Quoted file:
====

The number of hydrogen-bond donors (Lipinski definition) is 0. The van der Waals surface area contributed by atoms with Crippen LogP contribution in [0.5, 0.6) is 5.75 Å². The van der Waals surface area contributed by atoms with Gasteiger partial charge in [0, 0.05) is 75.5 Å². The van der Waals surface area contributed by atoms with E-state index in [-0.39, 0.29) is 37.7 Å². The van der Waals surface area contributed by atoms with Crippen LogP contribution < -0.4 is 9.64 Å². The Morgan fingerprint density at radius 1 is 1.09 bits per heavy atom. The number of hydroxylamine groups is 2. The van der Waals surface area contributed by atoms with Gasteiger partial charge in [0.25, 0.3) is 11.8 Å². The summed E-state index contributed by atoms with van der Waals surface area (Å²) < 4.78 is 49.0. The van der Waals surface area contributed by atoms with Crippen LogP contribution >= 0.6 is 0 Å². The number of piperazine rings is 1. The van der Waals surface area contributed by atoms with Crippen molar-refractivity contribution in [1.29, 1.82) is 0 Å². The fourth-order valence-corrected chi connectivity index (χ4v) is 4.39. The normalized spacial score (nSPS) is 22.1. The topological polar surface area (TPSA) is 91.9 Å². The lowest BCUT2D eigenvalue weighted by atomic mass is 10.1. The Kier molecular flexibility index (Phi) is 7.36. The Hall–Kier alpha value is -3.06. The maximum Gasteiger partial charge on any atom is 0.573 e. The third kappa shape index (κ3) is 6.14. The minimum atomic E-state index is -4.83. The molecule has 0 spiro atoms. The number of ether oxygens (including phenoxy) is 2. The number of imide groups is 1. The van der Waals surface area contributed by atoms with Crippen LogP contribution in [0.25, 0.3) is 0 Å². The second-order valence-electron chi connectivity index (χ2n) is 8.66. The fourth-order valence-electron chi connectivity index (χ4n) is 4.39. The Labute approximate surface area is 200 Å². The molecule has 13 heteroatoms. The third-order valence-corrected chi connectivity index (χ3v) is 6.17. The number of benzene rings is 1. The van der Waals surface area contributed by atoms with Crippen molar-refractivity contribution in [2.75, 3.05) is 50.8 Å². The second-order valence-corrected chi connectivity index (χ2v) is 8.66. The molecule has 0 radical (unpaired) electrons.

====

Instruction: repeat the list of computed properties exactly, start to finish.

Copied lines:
The number of hydrogen-bond donors (Lipinski definition) is 0. The van der Waals surface area contributed by atoms with Crippen LogP contribution in [0.5, 0.6) is 5.75 Å². The van der Waals surface area contributed by atoms with Gasteiger partial charge in [0, 0.05) is 75.5 Å². The van der Waals surface area contributed by atoms with E-state index in [-0.39, 0.29) is 37.7 Å². The van der Waals surface area contributed by atoms with Crippen LogP contribution < -0.4 is 9.64 Å². The Morgan fingerprint density at radius 1 is 1.09 bits per heavy atom. The number of hydroxylamine groups is 2. The van der Waals surface area contributed by atoms with Gasteiger partial charge in [0.25, 0.3) is 11.8 Å². The summed E-state index contributed by atoms with van der Waals surface area (Å²) < 4.78 is 49.0. The van der Waals surface area contributed by atoms with Crippen LogP contribution >= 0.6 is 0 Å². The number of piperazine rings is 1. The van der Waals surface area contributed by atoms with Crippen molar-refractivity contribution in [1.29, 1.82) is 0 Å². The fourth-order valence-corrected chi connectivity index (χ4v) is 4.39. The normalized spacial score (nSPS) is 22.1. The topological polar surface area (TPSA) is 91.9 Å². The lowest BCUT2D eigenvalue weighted by atomic mass is 10.1. The Kier molecular flexibility index (Phi) is 7.36. The Hall–Kier alpha value is -3.06. The maximum Gasteiger partial charge on any atom is 0.573 e. The third kappa shape index (κ3) is 6.14. The minimum atomic E-state index is -4.83. The molecule has 0 spiro atoms. The number of ether oxygens (including phenoxy) is 2. The number of imide groups is 1. The van der Waals surface area contributed by atoms with Crippen LogP contribution in [0.25, 0.3) is 0 Å². The second-order valence-electron chi connectivity index (χ2n) is 8.66. The fourth-order valence-electron chi connectivity index (χ4n) is 4.39. The Labute approximate surface area is 200 Å². The molecule has 13 heteroatoms. The third-order valence-corrected chi connectivity index (χ3v) is 6.17. The number of benzene rings is 1. The van der Waals surface area contributed by atoms with Crippen molar-refractivity contribution in [2.75, 3.05) is 50.8 Å². The second-order valence-corrected chi connectivity index (χ2v) is 8.66. The molecule has 0 radical (unpaired) electrons.